COMMENTARY | The New England Patriots survived Week 1 of the NFL season Sunday afternoon, defeating the Buffalo Bills with a last-gasp field goal, 23-21. But upon another glance, the divisional battle at Ralph Wilson Stadium was unusual for more than its twists and turns.
Under a Patriots lens, the game was unusual for the notable numbers it produced.
Here's a look at five statistical oddities from New England's Sept. 8 win over Buffalo:
Danny Amendola Accounts for Half of Patriots Receiving First Downs
Despite re-aggravating a groin injury in the second quarter, Patriots wide receiver Danny Amendola returned to the field and didn't skip a beat. The 5'11", 185-pounder finished with 10 receptions for 104 yards. Four of his grabs came on New England's game-winning drive, and three of which were third-down conversions.
Yet what's most intriguing about Amendola's day is the fact his double-digit output was good for nine first downs. As a whole, the Patriots passing offense accounted for 18 first downs -- meaning the free-agent acquisition was on the receiving end of half of them.
End of a Quarterback Sneak Streak for Tom Brady
Tom Brady is not a mobile quarterback for the Patriots. But his ability to turn short-yardage situations into first downs with his lunging 6'4" frame is typically an efficient process. Case in point: Brady has 142 rushing first downs on his professional resume.
Nonetheless, not every run can move the sticks. According to ESPN Stats & Information, Tom Brady's third quarter fumble on 4th-and-goal was his first rush that didn't net a first down on 3rd-and-1 or 4th-and-1 since 2005.
Patriots Defense Allows Just 150 Yards
The Patriots secondary may have conceded two passing touchdowns by way of rookie quarterback EJ Manuel, and the defensive front may have let up 136 rushing yards to the Bills dynamic backfield. But a portion of those totals can be attributed to New England's three turnovers and less-than-ideal starting field position.
Collectively, the defense held its own. And allowing just 150 passing yards is indicative of that. The last time New England's D gave up under 150 aerial yards was Week 2 of the 2012 season - a loss to the Arizona Cardinals.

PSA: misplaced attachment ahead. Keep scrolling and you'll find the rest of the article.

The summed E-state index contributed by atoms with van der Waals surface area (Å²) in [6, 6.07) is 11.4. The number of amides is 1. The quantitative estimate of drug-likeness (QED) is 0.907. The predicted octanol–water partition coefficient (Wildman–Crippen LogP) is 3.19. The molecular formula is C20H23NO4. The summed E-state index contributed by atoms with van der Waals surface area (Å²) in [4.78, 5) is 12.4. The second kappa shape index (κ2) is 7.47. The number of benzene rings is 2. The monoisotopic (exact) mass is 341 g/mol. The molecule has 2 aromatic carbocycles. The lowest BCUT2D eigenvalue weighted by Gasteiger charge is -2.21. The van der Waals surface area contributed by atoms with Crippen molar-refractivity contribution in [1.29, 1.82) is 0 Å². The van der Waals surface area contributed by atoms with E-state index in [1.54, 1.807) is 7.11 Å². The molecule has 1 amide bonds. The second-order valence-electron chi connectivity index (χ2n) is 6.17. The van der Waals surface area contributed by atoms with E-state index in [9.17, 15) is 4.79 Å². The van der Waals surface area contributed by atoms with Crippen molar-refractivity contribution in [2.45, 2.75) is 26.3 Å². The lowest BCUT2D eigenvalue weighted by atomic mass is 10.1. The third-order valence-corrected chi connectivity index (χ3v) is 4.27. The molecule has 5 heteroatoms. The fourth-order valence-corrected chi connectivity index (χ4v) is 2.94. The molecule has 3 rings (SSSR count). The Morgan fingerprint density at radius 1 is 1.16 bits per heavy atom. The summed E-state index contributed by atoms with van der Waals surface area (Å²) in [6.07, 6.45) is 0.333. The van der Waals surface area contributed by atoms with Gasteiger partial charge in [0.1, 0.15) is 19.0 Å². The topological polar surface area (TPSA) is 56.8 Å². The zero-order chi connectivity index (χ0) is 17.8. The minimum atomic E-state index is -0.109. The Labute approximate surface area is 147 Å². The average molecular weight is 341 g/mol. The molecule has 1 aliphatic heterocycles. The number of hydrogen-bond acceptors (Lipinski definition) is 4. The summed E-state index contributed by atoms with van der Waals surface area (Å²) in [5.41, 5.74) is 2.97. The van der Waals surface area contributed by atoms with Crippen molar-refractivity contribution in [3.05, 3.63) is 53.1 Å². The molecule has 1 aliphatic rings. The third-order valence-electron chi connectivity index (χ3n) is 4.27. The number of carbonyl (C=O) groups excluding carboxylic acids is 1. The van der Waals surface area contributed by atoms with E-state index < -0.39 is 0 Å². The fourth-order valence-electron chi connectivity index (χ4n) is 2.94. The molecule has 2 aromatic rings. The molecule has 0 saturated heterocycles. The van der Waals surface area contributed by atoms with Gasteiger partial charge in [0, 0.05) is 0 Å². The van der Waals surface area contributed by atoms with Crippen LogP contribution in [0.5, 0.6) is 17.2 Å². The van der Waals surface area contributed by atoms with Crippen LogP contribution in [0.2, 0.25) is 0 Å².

Jerod Mayo's Tackle Production and Tape Differ
Patriots linebacker Jerod Mayo is used to being around the football; he has four 100-plus tackle campaigns to his name. But on occasion, tackles are a deceiving statistic in terms of measuring a player's game.
While six-year pro was credited for a team-high 15 combined tackles against the Bills -- a total he hasn't scratched since the 2010 regular season -- the film told another story. Mayo was flagged for a late hit, which let up 15 yards. And according to the performance grading provided by Pro Football Focus, the Tennessee product was given a defensive team-low -2.5 rating.
Julian Edelman, an All-Time Punt Returner?
Patriots slot receiver Julian Edelman carved niche in the passing game Sunday, reeling in seven balls for 79 yards and two touchdowns. Yet with three punt returns for a tally of 32 yards, New England's 2009 seventh-rounder quietly carved something else: an NFL record.
With a career average of 13 yards per punt return, the 27-year-old converted QB presently holds the all-time record among NFL players who have fielded more than 75 punts. While this efficiency is subject to change, No. 11 has racked up 975 punt return yards and three scores through 49 games.
Oliver Thomas is a Yahoo contributor who also covers the NFL and the New England Patriots for NEPatriotsDraft.com. His work has been featured on BleacherReport.com, TheFootballEducator.com, USAToday.com, Patriots.com, Boston.com and NESN.com.
You can follow Oliver on Twitter @OliverBThomas.
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